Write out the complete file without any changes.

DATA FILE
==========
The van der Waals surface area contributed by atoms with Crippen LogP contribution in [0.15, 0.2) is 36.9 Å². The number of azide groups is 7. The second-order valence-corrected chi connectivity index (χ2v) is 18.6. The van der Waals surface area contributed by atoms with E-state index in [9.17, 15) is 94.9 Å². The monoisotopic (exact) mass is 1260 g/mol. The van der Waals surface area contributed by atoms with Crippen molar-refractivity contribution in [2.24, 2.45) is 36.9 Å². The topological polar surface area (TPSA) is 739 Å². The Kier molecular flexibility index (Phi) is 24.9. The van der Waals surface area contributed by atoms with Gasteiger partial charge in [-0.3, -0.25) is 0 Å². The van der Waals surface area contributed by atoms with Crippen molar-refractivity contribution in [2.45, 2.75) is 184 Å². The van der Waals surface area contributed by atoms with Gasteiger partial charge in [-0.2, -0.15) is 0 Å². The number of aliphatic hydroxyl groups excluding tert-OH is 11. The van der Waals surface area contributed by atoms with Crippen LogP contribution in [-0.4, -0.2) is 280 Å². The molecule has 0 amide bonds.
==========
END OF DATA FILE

The van der Waals surface area contributed by atoms with Crippen LogP contribution in [0.15, 0.2) is 36.9 Å². The number of azide groups is 7. The second-order valence-corrected chi connectivity index (χ2v) is 18.6. The van der Waals surface area contributed by atoms with E-state index in [9.17, 15) is 94.9 Å². The monoisotopic (exact) mass is 1260 g/mol. The van der Waals surface area contributed by atoms with Crippen molar-refractivity contribution in [2.24, 2.45) is 36.9 Å². The topological polar surface area (TPSA) is 739 Å². The Kier molecular flexibility index (Phi) is 24.9. The van der Waals surface area contributed by atoms with Gasteiger partial charge in [-0.3, -0.25) is 0 Å². The van der Waals surface area contributed by atoms with Crippen molar-refractivity contribution in [2.45, 2.75) is 184 Å². The van der Waals surface area contributed by atoms with Gasteiger partial charge in [-0.2, -0.15) is 0 Å². The number of aliphatic hydroxyl groups excluding tert-OH is 11. The van der Waals surface area contributed by atoms with Crippen LogP contribution in [-0.4, -0.2) is 280 Å². The molecule has 0 amide bonds.